Every game is a divisional one, which means every point matters more than ever because only the top four teams will make the playoffs.
“There’s not one easy game this year,” said Laine. “It’ll be a battle but I think we’ll be ready for it.”
Missing in action
Some notable absences at Monday’s camp included forward Jack Roslovic, who has also reportedly asked for a trade and remains in his hometown of Columbus, Ohio.
Roslovic’s agent Claude Lemieux tells me tonight his client has asked for a trade. So we’ll see where this goes… <a href=”https://t.co/4T08ZOoPwx”>https://t.co/4T08ZOoPwx</a>
Also missing was centre Bryan Little, whose season — and possibly career — ended Nov. 5, 2019, when he was hit in the side of the head by a slapshot, leaving his eardrum perforated. Doctors recommended Little not play for at least this season.
In his absence, the Jets re-acquired Paul Stastny in a trade with the Vegas Golden Knights Friday.
“Feels like we never left,” said Stastny, 35, who played 19 regular season games and 17 playoff games with the Jets in 2017-18, recording the most productive playoff performance of his career with 15 points.
And after signing forward Marko Dano in November 2020 for a return engagement with the team — he was a Jet from 2016-2018 — Winnipeg put him on waivers on Monday. Playing in Slovakia, he broke his wrist shortly after the Jets signed him.
Ville Heinola and the Jets’ 2020 first-round pick Cole Perfetti were also absent Monday. Both are still in Edmonton, in the playoffs at the World Junior Hockey Championships.
Heinola, a defenceman, is on Team Finland and Perfetti, a centre, is with Team Canada.
The training camp roster has its share of new faces as well.
Trevor Lewis, a two-time Stanley Cup champ centre with the Los Angeles Kings, is one of three players signed to professional tryouts with the Jets.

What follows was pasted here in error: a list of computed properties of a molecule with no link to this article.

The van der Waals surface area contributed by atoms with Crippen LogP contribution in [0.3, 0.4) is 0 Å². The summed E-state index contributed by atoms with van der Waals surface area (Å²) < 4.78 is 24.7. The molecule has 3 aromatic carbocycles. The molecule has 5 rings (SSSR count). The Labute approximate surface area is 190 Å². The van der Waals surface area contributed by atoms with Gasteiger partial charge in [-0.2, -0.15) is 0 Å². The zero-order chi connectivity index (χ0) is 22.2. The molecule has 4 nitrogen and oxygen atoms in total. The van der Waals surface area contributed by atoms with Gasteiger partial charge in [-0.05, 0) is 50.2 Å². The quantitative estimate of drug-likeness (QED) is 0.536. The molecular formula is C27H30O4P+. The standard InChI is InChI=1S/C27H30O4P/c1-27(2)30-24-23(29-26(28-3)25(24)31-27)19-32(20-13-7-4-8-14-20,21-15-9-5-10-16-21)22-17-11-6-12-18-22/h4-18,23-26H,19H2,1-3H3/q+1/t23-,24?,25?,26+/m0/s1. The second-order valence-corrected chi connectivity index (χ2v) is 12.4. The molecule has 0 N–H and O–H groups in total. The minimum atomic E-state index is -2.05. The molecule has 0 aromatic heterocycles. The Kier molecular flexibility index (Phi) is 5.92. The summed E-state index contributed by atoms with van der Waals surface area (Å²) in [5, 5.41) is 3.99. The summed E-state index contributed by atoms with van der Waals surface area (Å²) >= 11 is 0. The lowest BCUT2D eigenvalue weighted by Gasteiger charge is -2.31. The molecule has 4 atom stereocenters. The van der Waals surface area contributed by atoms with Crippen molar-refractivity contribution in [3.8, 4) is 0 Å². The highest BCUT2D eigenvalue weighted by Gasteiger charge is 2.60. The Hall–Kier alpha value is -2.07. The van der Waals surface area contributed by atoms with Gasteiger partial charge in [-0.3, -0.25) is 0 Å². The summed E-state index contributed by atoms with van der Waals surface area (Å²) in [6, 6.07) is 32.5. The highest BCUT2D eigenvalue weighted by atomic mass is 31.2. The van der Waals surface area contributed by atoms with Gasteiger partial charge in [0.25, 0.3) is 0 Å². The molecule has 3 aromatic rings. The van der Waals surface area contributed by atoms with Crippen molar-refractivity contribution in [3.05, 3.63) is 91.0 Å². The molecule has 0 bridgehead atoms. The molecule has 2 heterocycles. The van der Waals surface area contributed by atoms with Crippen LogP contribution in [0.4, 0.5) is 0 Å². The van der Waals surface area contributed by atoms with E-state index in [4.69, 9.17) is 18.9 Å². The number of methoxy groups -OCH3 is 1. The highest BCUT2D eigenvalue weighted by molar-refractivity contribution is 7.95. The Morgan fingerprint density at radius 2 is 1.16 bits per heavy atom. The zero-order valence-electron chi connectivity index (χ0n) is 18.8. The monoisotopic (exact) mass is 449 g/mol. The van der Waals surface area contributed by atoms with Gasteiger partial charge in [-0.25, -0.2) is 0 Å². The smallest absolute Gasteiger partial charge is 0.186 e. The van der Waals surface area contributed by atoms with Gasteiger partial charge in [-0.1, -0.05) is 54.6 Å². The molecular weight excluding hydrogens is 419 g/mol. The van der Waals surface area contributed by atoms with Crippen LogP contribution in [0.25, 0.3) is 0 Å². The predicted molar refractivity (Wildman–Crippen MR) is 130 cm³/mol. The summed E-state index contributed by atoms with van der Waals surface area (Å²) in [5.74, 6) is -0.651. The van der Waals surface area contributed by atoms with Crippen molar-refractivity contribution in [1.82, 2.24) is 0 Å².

He joins Manitoba Moose defenceman Jimmy Oligny and goaltender Cole Kehler from Altona, Man., who has been playing in the East Coast Hockey League.
Defenceman Dylan Samberg, picked by the Jets in the second round of the 2017 draft, made his first appearance at an NHL camp.
The 21-year-old was signed in April to a three-year, entry-level contract after he completed his junior season with the University of Minnesota-Duluth Bulldogs.
“I’ve been waiting for this moment for a long time,” Samberg said in a Zoom call.
Two centres, Nate Thompson and Dominic Tonanato, are also new to Winnipeg. Both were signed to one-year deals by the Jets in October 2020.
This is the ninth NHL club for the 36-year-old Thompson, who spent time with both the Montreal Canadiens and Philadelphia Flyers last season.
Tonanato, 26, played with the Colorado Avalanche before being traded to the Florida Panthers, who released him as a free agent at the end of last season.
Tonanato and Lewis weren’t on the ice on Monday, though. They, along with goalie Mikhail Berdin, are currently declared unfit to practice. The Jets would not say whether they are injured or ill.
Centre David Gustafsson and defenceman Tucker Poolman were in gold-coloured non-contact jerseys, indicating they are dealing with injuries, though Maurice wouldn’t elaborate further on their conditions.